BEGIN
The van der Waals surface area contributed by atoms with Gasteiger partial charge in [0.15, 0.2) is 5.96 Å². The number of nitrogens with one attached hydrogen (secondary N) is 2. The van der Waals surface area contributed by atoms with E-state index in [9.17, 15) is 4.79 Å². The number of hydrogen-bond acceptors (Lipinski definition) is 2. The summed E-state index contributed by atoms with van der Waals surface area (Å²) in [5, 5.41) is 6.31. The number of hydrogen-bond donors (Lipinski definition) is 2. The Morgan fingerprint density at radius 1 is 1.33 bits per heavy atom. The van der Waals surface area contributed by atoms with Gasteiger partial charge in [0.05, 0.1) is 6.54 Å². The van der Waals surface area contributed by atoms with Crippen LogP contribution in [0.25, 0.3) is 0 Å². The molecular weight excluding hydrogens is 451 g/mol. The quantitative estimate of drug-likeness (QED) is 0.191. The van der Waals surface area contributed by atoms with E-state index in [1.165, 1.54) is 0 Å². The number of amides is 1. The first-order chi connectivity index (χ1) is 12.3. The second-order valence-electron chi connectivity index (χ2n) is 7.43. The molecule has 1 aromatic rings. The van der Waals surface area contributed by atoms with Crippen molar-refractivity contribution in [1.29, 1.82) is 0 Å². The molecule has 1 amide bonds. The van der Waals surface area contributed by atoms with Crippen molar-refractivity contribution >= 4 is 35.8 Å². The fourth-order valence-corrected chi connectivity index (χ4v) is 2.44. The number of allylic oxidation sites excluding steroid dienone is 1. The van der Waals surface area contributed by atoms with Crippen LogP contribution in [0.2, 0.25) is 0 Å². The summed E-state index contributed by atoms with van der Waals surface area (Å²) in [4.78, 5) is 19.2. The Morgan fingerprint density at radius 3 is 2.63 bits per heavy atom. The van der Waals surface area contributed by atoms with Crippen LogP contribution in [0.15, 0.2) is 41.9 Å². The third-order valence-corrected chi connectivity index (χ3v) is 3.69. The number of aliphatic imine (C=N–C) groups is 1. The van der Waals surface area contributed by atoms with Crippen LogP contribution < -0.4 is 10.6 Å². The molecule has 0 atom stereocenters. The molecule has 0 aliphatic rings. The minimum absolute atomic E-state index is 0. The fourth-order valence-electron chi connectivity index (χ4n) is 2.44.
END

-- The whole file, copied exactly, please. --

The van der Waals surface area contributed by atoms with Gasteiger partial charge in [0.15, 0.2) is 5.96 Å². The number of nitrogens with one attached hydrogen (secondary N) is 2. The van der Waals surface area contributed by atoms with E-state index in [9.17, 15) is 4.79 Å². The number of hydrogen-bond acceptors (Lipinski definition) is 2. The summed E-state index contributed by atoms with van der Waals surface area (Å²) in [5, 5.41) is 6.31. The number of hydrogen-bond donors (Lipinski definition) is 2. The Morgan fingerprint density at radius 1 is 1.33 bits per heavy atom. The van der Waals surface area contributed by atoms with Gasteiger partial charge in [0.05, 0.1) is 6.54 Å². The van der Waals surface area contributed by atoms with Crippen LogP contribution in [0.25, 0.3) is 0 Å². The molecular weight excluding hydrogens is 451 g/mol. The quantitative estimate of drug-likeness (QED) is 0.191. The van der Waals surface area contributed by atoms with E-state index in [1.165, 1.54) is 0 Å². The number of amides is 1. The first-order chi connectivity index (χ1) is 12.3. The second-order valence-electron chi connectivity index (χ2n) is 7.43. The molecule has 1 aromatic rings. The van der Waals surface area contributed by atoms with Crippen molar-refractivity contribution in [1.29, 1.82) is 0 Å². The molecule has 1 amide bonds. The van der Waals surface area contributed by atoms with Crippen molar-refractivity contribution >= 4 is 35.8 Å². The fourth-order valence-corrected chi connectivity index (χ4v) is 2.44. The number of allylic oxidation sites excluding steroid dienone is 1. The van der Waals surface area contributed by atoms with Crippen LogP contribution in [0.2, 0.25) is 0 Å². The summed E-state index contributed by atoms with van der Waals surface area (Å²) in [4.78, 5) is 19.2. The Morgan fingerprint density at radius 3 is 2.63 bits per heavy atom. The van der Waals surface area contributed by atoms with Crippen LogP contribution in [0.15, 0.2) is 41.9 Å². The third-order valence-corrected chi connectivity index (χ3v) is 3.69. The number of aliphatic imine (C=N–C) groups is 1. The van der Waals surface area contributed by atoms with Crippen LogP contribution < -0.4 is 10.6 Å². The molecule has 0 atom stereocenters. The molecule has 0 aliphatic rings. The minimum absolute atomic E-state index is 0. The fourth-order valence-electron chi connectivity index (χ4n) is 2.44.